Making Media That Matters week 6 came and went in a flash! I arrived to our Kaimuki film space, armed with a renewed excitement for our program because of the Women of Wonders film fest I attended earlier in the week. Several of our former MMTM students presented original films at the festival, speaking with such articulate vulnerability about their films and the experience of making them, that I was (yet again) reminded how fortunate I am to get to participate in this truly original program. So, I bounced into our film space with gusto, ready to learn more about filmmaking and watch the creative process unfold.
We began the evening with our standard opening welcome from Vera, then by naming one thing that we like about our appearance. I was a little hesitant to pose this question, to be honest. Women and girls get bombarded with damaging messages about their appearance daily, so I tend to steer clear of focusing on our physical “looks” as much as possible, instead hoping to instill confidence around our students’ intelligence, humor, kindness, and tenacity. However, it’s also important that we understand our unique beauty in every way we can manage, especially when we’re receiving such destructive messages elsewhere. So, I asked. The answers did not disappoint. “My eyebrows are amazing.”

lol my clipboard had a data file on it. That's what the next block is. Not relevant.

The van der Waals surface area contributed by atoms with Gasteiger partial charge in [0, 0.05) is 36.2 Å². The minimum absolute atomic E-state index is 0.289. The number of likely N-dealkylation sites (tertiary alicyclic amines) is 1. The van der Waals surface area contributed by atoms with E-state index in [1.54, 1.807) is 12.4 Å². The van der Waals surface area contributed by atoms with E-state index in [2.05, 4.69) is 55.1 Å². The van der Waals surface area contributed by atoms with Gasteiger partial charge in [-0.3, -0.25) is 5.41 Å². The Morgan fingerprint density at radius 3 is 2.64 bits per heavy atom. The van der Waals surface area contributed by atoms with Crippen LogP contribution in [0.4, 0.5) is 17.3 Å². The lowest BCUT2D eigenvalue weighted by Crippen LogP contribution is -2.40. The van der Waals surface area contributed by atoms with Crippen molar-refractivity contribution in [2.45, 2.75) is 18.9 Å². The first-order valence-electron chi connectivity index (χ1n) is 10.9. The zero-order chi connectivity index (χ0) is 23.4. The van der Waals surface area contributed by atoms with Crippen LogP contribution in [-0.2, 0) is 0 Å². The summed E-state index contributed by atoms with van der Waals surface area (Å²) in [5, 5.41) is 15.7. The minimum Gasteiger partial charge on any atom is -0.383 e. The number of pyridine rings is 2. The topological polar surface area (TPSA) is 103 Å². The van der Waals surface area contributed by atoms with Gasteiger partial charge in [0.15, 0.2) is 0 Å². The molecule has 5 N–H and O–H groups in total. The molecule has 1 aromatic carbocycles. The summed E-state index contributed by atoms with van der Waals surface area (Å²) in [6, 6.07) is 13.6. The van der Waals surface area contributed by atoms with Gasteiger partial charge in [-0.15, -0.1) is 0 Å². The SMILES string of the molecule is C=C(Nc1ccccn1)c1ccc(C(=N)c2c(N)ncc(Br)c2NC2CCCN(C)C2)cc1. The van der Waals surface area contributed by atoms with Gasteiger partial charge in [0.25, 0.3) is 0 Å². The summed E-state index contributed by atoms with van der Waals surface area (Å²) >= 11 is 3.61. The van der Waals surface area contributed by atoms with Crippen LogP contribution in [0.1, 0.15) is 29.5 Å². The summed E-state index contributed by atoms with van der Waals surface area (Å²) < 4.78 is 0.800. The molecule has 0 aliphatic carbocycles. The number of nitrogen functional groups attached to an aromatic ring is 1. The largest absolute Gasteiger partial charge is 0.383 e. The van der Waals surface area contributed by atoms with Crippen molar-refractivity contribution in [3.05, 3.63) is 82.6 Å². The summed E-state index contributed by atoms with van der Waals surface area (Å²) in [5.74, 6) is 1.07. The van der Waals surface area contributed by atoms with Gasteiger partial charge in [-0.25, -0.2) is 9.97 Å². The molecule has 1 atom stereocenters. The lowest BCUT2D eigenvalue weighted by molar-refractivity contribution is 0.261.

“I have a dimple that doesn’t show up when I smile, only when I chew.”
“I love my stretch marks!”
“I like that I can raise one eyebrow.”
“I like my eyes – they change colors.” I was concerned that there would be a lot hemming and hawing around this particular question, or that a few students would try a “Wellllll I hate my stomach, arms, and legs, but I guess my eyes are ok” kind of an answer, but it was nothing of the sort. The readiness to recognize something that they enjoy about their appearance was lovely, and gave me hope about younger generations of women. Too many women in my own life, for example, would struggle profoundly with that request.